[thelist] US Judge rules that ADA applies to websites

alan herrell - the head lemur headlemur at lemurzone.com
Tue Sep 12 15:15:11 CDT 2006

> While I agree largely with the spirit of your email, you have taken a
> large industry and ignored all motivators except increasing sales.
> This might not even be the largest motivator, in reality. Web
> applications offer automation, which have to do with *reducing costs*
> not necessarily increasing revenue.

Which I covered here:

> or getting them to save money by 
> producing and generation White papers, data sheets, FAQ's, and any other 
> materials to turn lookers into buyers, or to inform visitors that your 
> products and services are either a good fit, shorting the sales cycle, 
> or providing information sufficient to have visitors to look elsewhere 
> to find products and services that are a better fit, thereby saving the 
> company money by not chasing down leads that suck time, energy and money 

also anytime you reduce costs, you increase profitability on the revenue 
you do generate.

Regardless of what technology comes down the pipe, a *website* does one 
of two things, makes money or saves money.

However, Increasing productivity of employees by disregarding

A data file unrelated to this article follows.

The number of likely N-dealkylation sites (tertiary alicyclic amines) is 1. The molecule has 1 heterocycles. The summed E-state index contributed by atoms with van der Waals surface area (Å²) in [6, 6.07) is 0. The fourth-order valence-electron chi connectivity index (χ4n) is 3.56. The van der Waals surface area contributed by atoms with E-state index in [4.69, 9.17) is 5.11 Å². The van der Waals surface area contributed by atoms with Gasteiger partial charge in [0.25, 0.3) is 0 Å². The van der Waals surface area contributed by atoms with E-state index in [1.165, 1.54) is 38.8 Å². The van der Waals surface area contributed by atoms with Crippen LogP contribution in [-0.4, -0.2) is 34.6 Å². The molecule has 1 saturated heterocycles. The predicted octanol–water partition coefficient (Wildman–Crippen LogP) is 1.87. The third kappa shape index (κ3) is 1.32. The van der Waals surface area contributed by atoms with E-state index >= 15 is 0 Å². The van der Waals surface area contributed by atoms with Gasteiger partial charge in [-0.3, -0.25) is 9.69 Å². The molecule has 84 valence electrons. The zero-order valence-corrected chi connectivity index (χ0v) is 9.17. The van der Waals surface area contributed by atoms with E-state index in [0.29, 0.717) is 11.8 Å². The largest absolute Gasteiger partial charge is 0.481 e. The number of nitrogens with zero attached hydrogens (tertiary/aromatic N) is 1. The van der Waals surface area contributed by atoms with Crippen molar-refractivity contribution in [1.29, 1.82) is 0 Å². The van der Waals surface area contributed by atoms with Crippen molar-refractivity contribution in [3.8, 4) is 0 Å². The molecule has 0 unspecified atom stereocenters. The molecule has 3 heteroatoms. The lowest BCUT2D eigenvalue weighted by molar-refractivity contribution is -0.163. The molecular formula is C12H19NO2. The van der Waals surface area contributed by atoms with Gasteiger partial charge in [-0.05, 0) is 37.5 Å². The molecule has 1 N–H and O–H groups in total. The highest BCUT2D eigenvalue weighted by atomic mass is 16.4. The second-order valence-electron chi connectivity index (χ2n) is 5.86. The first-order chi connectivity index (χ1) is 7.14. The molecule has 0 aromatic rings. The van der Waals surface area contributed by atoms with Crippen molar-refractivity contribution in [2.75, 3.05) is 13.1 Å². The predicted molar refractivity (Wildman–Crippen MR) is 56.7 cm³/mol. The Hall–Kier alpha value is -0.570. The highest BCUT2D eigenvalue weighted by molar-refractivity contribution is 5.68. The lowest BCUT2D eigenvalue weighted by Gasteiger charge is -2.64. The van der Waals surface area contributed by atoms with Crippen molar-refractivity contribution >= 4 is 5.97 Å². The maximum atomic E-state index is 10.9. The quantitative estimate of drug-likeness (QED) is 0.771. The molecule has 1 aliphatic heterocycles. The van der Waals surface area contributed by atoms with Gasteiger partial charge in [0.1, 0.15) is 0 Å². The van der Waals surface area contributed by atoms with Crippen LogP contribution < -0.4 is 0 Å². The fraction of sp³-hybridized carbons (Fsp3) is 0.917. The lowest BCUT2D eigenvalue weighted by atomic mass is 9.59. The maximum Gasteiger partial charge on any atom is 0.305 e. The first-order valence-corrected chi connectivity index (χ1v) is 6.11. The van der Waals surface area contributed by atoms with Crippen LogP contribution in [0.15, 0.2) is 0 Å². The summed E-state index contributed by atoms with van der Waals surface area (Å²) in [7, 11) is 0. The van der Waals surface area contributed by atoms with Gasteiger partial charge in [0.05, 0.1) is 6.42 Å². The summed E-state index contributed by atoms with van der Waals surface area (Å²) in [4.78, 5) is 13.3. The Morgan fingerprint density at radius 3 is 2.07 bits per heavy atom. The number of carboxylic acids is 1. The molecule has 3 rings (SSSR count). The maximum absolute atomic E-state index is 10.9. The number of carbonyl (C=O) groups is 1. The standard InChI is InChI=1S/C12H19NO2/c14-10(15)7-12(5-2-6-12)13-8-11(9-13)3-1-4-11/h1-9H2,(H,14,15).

accessibility is splitting hairs as you can say it is an intranet 
application and thus fails the *website* test.

It also fails the discussion test, as I doubt the applications you 
mention although accessed through a browser, are *public*.

Can you also be absolutely sure that your client  has not hired somebody 
with a challenge, under the anti-discrimination and ADA statutes? 
Putting you square in the cross hairs.

as for the statement
> The productivity gain is much less, and my bill rate is the same. It's
>> my issue, because I have to justify the extra hours to the client.

As the professional here, I would think that they would be presented to 
the client as part of the process, and the issues relating to what you 
are providing are fully covered.

Yes, the lawsuit deal is real: Just off the top of my head:
Joint and Several Liability, Bad Faith, Due Diligence Failures, my 
personal favorite *Vicarious Liability*, etc.

Most of those are negated by Work for Hire agreements.
However the sharks circle when you 'license' application bits while 
retaining ownership/copyright, or the deep water is when you have an 
equity stake in a company.

The good news is that this is currently a subject for discussion, and 
not yet something we need to hire more lawyers for.
It is far better to discuss this on a list rather than in a room that 
starts with the announcement "All Rise".....

Also, there is a growing segment of the development community that is 
starting application creation with accessibility as one of the primary 
results, rather than an afterthought.

alan herrell - the head lemur
raving lunacy

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